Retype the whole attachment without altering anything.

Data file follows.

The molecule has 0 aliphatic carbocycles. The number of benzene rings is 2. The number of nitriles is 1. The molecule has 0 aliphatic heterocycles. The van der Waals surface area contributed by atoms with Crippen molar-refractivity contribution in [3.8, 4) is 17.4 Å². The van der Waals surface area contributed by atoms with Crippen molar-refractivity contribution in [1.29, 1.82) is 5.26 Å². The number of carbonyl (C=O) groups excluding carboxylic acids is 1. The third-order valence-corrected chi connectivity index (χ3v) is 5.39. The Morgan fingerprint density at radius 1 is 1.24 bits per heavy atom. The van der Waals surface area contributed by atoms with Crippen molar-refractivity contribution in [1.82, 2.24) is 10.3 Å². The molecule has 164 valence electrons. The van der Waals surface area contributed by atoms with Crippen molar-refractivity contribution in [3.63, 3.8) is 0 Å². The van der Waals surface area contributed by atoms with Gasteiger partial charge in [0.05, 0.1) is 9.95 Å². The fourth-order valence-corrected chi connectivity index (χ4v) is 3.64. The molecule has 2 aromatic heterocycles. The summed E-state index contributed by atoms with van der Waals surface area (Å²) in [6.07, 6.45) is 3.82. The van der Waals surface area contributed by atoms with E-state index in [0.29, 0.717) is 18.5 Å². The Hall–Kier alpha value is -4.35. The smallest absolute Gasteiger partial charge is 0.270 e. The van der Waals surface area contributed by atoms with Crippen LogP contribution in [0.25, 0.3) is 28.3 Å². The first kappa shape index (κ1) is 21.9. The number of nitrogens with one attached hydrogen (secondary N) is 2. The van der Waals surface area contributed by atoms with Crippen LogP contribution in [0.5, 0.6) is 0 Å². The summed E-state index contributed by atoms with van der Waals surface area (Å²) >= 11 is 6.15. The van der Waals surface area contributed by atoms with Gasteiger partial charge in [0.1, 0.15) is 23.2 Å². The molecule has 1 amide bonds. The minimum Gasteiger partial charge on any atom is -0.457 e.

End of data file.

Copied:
The molecule has 0 aliphatic carbocycles. The number of benzene rings is 2. The number of nitriles is 1. The molecule has 0 aliphatic heterocycles. The van der Waals surface area contributed by atoms with Crippen molar-refractivity contribution in [3.8, 4) is 17.4 Å². The van der Waals surface area contributed by atoms with Crippen molar-refractivity contribution in [1.29, 1.82) is 5.26 Å². The number of carbonyl (C=O) groups excluding carboxylic acids is 1. The third-order valence-corrected chi connectivity index (χ3v) is 5.39. The Morgan fingerprint density at radius 1 is 1.24 bits per heavy atom. The van der Waals surface area contributed by atoms with Crippen molar-refractivity contribution in [1.82, 2.24) is 10.3 Å². The molecule has 164 valence electrons. The van der Waals surface area contributed by atoms with Crippen molar-refractivity contribution in [3.63, 3.8) is 0 Å². The van der Waals surface area contributed by atoms with Gasteiger partial charge in [0.05, 0.1) is 9.95 Å². The fourth-order valence-corrected chi connectivity index (χ4v) is 3.64. The molecule has 2 aromatic heterocycles. The summed E-state index contributed by atoms with van der Waals surface area (Å²) in [6.07, 6.45) is 3.82. The van der Waals surface area contributed by atoms with E-state index in [0.29, 0.717) is 18.5 Å². The Hall–Kier alpha value is -4.35. The smallest absolute Gasteiger partial charge is 0.270 e. The van der Waals surface area contributed by atoms with Crippen LogP contribution in [0.25, 0.3) is 28.3 Å². The first kappa shape index (κ1) is 21.9. The number of nitrogens with one attached hydrogen (secondary N) is 2. The van der Waals surface area contributed by atoms with Crippen LogP contribution in [0.5, 0.6) is 0 Å². The summed E-state index contributed by atoms with van der Waals surface area (Å²) >= 11 is 6.15. The van der Waals surface area contributed by atoms with Gasteiger partial charge in [0.1, 0.15) is 23.2 Å². The molecule has 1 amide bonds. The minimum Gasteiger partial charge on any atom is -0.457 e.